The Situation in the Democratic People's Republic of Korea - Security Council, 9398th Meeting

Preview Language:   Six Official
17-Aug-2023 01:55:49
Democratic People’s Republic of Korea Increasingly Repressing Its Citizen’s Human Rights, Freedoms, High Commissioner Warns Security Council

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Rarely has the Democratic People’s Republic of Korea been “more painfully closed” to the outside world than it is today, a senior United Nations official told the Security Council today, as several members opposed the organ’s consideration of the human rights situation in that country, as it does not pose a threat to international peace and security.

Volker Türk, United Nations High Commissioner for Human Rights, told the 15 member Council that the Democratic People’s Republic of Korea’s policies, initially linked to containing the COVID-19 pandemic, have grown even more extensive as the pandemic has waned. Information collected indicates increasing repression of the rights to freedoms of expression, movement, the persistence of widespread forced labour practices and a worsening situation for economic rights.

Elizabeth Salmón, United Nations Special Rapporteur on the situation of human rights in the Democratic People’s Republic of Korea, said that, while 2023 marks the seventieth anniversary of the Korean Armistice Agreement signed in 1953, there is no visible sign of peacemaking. The country’s leadership has caused the systematic abduction of its people and other nationals, notably from the Republic of Korea and Japan, creating cycles of separated families, and triggering economic sanctions, with a detrimental impact on its own people.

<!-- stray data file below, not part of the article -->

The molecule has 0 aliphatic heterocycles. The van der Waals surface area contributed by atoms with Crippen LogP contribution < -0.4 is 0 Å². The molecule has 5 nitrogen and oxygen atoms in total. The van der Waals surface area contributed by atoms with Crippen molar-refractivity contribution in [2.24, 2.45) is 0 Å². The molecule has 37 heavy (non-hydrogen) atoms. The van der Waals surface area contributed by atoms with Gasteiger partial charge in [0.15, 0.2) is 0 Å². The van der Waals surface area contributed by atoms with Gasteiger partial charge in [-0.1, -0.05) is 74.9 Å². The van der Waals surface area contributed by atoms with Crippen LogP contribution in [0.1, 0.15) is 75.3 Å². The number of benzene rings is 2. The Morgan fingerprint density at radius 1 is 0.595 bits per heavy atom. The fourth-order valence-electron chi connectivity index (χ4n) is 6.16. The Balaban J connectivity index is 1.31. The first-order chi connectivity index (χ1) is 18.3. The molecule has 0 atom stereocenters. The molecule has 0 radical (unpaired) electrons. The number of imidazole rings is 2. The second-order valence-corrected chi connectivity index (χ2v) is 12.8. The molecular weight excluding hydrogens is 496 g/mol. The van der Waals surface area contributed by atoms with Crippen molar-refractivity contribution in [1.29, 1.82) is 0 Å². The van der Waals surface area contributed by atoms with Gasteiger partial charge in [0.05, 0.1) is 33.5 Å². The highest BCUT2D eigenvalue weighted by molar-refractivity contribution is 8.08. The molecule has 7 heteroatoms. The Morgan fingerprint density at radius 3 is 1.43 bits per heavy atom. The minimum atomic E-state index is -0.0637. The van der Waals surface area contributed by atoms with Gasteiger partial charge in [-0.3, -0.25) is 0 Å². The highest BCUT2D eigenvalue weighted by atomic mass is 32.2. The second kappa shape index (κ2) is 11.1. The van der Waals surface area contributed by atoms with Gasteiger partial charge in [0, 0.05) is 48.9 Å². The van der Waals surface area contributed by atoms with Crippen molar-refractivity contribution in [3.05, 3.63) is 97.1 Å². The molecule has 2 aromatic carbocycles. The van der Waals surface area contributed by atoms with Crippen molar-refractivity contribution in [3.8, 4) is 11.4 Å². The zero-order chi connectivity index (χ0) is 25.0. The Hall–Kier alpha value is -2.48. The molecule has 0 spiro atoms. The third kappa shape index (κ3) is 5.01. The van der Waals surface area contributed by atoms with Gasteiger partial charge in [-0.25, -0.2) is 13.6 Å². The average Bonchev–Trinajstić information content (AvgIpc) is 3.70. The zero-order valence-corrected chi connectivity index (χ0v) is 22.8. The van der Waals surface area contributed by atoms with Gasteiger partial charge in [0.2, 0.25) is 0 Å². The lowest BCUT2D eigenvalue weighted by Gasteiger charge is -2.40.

Ilhyeok Kim, a representative of civil society, shared his personal story of having been born and raised in a small village in the Democratic People’s Republic of Korea. He recalled being forced to do unpaid labour from a young age, adding: “The Government turns our blood and sweat into a luxurious life for the leadership and missiles that blast our hard work into the sky.” The money spent on just one missile could feed the people of his country for three months, but the Government “is only concerned with maintaining their power”.

In the ensuing discussion, many Council members expressed deep concern over the humanitarian situation facing the people of the Democratic People’s Republic of Korea. They urged the Government to comply with human-rights-related Council resolutions and UN instruments.
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